This week, The Economist has published its annual ranking of the world’s best MBA programs, and the University of Chicago Booth School of Business once again takes the top spot for 2018. This is the sixth time in seven years Booth has reigned supreme in this ranking, ending rival Kellogg School of Management‘s moment in the limelight last year.
Even though Booth has a reputation for finance and “super quants,” The Economist deems it a well-rounded MBA program. Most noteworthy, graduates gush about finding employment in a wide range of industries, and students consider Chicago Booth career services top-notch.
“They also praise its world-class facilities and faculty, which includes several Nobel laureates. Job opportunities are among the best, thanks to a highly rated careers service and an alumni network of 52,500 people, one of the largest in the world.
Employment outcomes are outstanding: 97% of students find a job within three months of graduation. Graduates pocket an average salary of $129,400, a 67% rise on their pre-mba pay cheques. The relationship with alumni lasts beyond graduation. The school runs refresher courses for former students on subjects such as entrepreneurship,” The Economist noted.
The Economist’s Top Ten Best MBA Programs
- University of Chicago Booth School of Business
- Northwestern University Kellogg School of Management
- Harvard Business School
- University of Pennsylvania Wharton School
- Stanford Graduate School of Business
- University of Michigan Ross School of Business
- UCLA Anderson School of Management
- University of Virginia Darden School of Business
- Columbia Business School
Looking at an initial selection of 100 leading business schools around the world, the ranking criteria The Economist uses is based on how well the program opens new career opportunities (35%), one’s personal development/education experience (35%), increase in salary (20%), and the potential to network (10%).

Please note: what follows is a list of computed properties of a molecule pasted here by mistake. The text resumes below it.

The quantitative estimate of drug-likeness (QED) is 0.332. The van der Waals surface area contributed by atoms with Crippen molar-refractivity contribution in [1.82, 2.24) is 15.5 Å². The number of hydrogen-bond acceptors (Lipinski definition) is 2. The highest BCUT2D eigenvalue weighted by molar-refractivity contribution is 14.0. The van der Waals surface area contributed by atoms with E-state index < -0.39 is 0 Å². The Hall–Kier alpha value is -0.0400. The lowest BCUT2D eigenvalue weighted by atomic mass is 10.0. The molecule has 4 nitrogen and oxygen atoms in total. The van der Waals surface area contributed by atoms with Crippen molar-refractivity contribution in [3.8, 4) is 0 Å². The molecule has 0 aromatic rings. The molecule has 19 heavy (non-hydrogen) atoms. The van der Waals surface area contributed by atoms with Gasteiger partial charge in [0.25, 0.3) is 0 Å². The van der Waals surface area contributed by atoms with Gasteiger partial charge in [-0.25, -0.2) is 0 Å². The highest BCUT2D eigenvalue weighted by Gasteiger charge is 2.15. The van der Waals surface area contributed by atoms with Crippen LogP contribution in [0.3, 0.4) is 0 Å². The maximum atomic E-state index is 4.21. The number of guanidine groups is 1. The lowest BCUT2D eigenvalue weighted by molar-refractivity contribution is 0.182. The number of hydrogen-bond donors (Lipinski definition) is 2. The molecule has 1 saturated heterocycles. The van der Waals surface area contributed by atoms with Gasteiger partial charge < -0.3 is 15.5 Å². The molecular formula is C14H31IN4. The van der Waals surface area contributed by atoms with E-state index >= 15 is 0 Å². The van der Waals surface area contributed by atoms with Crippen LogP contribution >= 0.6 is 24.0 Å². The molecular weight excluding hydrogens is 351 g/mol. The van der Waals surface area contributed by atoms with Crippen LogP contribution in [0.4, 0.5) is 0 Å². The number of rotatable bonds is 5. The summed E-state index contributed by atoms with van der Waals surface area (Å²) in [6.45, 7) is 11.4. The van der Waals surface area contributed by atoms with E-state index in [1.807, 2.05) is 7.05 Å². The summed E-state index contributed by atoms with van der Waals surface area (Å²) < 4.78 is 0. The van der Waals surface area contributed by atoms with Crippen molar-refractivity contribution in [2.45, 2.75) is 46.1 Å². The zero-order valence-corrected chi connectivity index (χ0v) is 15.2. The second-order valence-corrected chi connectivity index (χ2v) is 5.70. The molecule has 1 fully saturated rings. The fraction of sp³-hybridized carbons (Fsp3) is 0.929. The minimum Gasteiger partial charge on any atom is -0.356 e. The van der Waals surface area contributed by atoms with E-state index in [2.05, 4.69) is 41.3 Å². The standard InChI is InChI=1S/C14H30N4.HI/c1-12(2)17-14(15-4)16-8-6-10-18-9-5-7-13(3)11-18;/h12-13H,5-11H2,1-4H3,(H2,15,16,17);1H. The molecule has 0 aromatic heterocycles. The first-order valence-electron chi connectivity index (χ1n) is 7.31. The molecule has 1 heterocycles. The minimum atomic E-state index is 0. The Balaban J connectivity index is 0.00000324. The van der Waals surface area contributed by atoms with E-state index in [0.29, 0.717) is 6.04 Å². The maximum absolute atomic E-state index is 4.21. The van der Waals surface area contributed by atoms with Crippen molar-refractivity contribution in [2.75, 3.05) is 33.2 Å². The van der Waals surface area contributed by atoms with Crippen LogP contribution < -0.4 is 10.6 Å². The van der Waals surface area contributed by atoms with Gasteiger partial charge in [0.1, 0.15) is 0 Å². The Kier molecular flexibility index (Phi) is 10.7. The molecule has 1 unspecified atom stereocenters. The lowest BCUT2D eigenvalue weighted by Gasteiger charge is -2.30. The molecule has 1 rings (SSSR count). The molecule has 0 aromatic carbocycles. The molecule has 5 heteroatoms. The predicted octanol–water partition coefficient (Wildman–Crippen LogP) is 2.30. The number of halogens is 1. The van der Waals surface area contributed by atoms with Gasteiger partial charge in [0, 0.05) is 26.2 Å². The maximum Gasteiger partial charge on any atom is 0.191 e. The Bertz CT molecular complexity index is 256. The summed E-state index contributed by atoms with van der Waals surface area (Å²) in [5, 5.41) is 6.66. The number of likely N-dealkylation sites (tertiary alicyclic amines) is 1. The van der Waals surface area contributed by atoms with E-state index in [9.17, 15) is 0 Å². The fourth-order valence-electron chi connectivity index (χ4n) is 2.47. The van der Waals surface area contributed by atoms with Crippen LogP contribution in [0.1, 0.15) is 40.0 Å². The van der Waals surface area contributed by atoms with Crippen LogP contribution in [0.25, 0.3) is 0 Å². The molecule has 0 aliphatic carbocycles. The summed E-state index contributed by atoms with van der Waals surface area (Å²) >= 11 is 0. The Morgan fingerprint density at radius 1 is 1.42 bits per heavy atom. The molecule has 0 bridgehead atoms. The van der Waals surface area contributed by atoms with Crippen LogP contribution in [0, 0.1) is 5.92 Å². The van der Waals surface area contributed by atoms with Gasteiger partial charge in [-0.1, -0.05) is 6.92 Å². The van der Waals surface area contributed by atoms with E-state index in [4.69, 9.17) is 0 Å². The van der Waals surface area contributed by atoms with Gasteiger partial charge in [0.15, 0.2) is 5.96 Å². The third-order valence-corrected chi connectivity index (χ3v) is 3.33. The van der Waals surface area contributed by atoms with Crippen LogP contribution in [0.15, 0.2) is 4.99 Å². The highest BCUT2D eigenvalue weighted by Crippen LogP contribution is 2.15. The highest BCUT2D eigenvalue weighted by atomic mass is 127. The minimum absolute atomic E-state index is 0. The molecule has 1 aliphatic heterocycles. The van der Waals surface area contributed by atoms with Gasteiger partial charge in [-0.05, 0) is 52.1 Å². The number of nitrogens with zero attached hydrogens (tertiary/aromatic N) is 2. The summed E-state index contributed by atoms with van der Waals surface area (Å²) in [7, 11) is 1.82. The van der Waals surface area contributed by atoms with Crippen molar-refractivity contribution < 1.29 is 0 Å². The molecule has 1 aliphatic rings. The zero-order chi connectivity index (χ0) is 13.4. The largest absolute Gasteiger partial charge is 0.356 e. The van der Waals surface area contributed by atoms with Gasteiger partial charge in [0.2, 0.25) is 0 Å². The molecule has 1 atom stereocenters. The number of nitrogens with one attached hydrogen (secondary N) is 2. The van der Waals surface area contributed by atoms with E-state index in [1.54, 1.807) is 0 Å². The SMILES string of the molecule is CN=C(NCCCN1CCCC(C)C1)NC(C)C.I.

The Economist used two surveys in spring 2018 to collect the data for this ranking. The first, completed by schools with eligible programs, covers quantitative matters and accounts for 80% of the ranking. This included salary of graduates, average GMAT scores, and the number of registered alumni. The remaining 20% comes from a qualitative survey filled out by current MBA students and a school’s most recent graduating MBA class.
Critiques of the Ranking
Interestingly, business school news portal Poets & Quants expressed some reservations about the reliability of these rankings.
“As is often the case in the British magazine’s rather unpredictable and often nonsensical ranking, there are some real shocks,” editor John A. Byrne observed. Outside of the top five programs, whose positions were stable and consistent with previous years, “wild ups and downs” characterize much of the list.
“Of all the major rankings, The Economist’s ranking often is the most volatile list. This year proved no exception to that rule,” he added. ” It’s not possible, after all, for an MBA program to change all that much in a single year. In fact, it’s rare for a business school’s quality to change dramatically over a five-year timeframe.”
You can see the full Economist ranking of the best MBA programs here, and do check out the P&Q analysis linked above for a deeper dive on the subject.